Article

Movements of Walleyes in Claytor Lake and the Upper New River, Virginia, Indicate Distinct Lake and River Populations

Virginia Polytechnic Institute and State University, Блэксбург, Virginia, United States
North American Journal of Fisheries Management (Impact Factor: 0.95). 11/2005; 25(4):1448-1455. DOI: 10.1577/M05-019.1

ABSTRACT

Inference that more than one genetic stock of walleyes Sander vitreus was present in Claytor Lake, Virginia, and its main influent, the New River, raised questions concerning the spawning movements, locations of spawning grounds, and home range of resident stocks. We conducted a radiotelemetry study of 52 walleyes in Claytor Lake and the upper New River over a period of 2 years. Our findings support the hypothesis that two populations coexist within the system, exhibiting different home ranges, spawning movements, and spawning grounds, even though there is no physical barrier to movement between the spatially disjunct populations. Walleyes living within Claytor Lake mostly spawn at the first riffle area above the reservoir, whereas those living in the New River mostly spawn at two riffle areas well upstream. Coexistence of distinct populations in the system justifies different management strategies. Management of the walleye population in Claytor Lake should focus on increasing the exploitation of the nonindigenous lake stock. Management of the upper New River walleye population should focus on conservation of the unique river stock through supportive breeding, strict harvest regulations, or both.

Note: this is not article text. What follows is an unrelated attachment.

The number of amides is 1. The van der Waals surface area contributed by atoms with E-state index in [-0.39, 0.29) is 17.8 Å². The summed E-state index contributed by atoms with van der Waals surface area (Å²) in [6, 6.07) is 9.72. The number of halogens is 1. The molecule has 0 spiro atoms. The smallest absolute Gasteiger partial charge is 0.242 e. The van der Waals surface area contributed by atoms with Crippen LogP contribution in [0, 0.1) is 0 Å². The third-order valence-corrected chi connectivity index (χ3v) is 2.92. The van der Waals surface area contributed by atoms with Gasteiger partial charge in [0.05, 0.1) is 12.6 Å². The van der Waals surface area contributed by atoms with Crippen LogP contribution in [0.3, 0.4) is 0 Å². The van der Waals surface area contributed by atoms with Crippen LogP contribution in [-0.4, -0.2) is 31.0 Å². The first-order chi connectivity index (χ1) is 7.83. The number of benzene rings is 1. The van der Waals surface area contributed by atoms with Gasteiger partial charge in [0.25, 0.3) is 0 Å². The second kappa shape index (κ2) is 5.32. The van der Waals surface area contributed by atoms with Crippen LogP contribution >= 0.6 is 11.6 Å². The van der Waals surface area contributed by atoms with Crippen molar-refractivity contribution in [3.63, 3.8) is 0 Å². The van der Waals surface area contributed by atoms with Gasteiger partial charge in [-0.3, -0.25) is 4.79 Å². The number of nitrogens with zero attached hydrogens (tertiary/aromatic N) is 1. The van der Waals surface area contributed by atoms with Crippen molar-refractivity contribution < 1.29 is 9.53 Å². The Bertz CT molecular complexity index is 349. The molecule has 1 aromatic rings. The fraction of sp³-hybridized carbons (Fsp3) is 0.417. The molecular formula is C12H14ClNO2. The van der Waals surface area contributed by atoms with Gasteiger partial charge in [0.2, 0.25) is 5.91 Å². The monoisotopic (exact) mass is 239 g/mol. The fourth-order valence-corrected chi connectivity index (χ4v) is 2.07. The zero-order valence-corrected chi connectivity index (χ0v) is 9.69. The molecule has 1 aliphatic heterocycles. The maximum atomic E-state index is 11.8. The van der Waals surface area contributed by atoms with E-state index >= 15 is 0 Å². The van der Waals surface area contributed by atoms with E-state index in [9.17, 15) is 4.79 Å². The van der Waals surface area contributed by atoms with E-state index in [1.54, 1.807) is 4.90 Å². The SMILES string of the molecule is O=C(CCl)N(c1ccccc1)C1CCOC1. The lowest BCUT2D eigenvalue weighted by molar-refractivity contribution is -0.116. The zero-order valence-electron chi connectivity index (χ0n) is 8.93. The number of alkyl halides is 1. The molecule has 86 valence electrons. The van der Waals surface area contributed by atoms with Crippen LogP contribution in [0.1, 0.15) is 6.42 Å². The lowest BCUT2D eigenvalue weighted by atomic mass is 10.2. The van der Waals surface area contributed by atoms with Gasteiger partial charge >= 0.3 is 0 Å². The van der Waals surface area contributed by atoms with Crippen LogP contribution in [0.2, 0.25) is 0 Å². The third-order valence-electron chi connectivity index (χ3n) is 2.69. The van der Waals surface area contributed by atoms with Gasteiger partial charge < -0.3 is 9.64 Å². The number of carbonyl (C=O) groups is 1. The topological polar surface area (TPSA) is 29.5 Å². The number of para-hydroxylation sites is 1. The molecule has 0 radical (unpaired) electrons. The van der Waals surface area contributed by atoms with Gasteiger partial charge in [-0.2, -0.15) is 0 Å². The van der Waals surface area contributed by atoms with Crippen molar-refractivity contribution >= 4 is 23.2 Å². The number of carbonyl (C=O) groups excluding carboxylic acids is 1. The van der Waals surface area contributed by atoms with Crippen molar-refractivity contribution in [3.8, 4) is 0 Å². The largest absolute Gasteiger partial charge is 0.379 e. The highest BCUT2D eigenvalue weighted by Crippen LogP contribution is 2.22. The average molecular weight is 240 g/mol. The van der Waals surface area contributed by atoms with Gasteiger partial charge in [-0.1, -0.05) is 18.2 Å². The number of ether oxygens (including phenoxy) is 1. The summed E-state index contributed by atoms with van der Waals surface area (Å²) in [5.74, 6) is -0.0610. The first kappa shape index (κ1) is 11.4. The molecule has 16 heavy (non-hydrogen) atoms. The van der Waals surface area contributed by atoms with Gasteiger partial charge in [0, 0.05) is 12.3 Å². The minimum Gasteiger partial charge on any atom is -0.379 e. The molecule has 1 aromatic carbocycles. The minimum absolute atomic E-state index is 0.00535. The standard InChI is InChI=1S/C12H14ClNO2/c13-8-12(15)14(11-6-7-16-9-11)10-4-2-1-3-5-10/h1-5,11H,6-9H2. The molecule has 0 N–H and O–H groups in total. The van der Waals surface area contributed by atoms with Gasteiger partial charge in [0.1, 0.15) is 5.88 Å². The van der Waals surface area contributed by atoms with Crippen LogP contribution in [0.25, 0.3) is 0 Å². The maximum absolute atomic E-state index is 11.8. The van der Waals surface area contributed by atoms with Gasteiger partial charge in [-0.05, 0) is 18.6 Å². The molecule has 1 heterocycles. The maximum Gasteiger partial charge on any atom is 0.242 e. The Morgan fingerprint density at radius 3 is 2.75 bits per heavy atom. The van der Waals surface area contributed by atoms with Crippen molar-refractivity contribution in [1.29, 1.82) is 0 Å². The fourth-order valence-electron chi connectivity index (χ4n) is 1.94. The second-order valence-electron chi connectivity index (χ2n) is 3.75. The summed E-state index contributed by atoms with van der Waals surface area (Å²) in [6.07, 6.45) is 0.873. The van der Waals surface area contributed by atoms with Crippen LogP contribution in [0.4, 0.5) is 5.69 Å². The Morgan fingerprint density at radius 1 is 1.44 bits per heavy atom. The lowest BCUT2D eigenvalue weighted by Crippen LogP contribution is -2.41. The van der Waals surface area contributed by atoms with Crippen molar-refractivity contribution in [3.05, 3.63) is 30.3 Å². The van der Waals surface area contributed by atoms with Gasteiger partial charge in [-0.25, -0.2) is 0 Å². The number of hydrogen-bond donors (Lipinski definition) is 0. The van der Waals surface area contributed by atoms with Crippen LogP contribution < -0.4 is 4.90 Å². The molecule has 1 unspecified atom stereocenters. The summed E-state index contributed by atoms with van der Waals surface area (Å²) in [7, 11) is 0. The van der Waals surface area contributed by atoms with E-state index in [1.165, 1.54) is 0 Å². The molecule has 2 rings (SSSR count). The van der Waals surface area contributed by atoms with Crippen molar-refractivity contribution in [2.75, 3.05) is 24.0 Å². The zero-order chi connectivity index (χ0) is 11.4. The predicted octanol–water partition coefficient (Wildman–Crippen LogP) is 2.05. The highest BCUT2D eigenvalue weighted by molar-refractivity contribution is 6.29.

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    • "Movement was greatest for both species during spring months, which has been commonly observed in other riverine Micropterus spp., such as Shoal Bass (Stormer and Maceina 2009;Goclowski et al. 2013;Sammons and Earley 2015, this volume), Guadalupe Bass M. treculii (Perkin et al. 2010), and Smallmouth Bass (Todd and Rabeni 1989). Spring movements are usually considered to be associated with spawning for most fish (Todd and Rabeni 1989;Pegg et al. 1997;Snedden et al. 1999;Palmer et al. 2005;Goclowski et al. 2013), which is consistent with our findings that both Alabama Bass and Redeye Bass in the Tallapoosa River exhibited high movement in early April and subsequently returned to the general area they occupied previously by the end of May. The timing of this high movement was 1–2 months earlier than spawning times ofTable 6. Number (N) and percent distribution of Alabama Bass and Redeye Bass locations associated with various cover categories across four flow periods in three seasons (WIN = winter, SPR = spring, and SUM = summer) in the Tallapoosa River, Alabama. "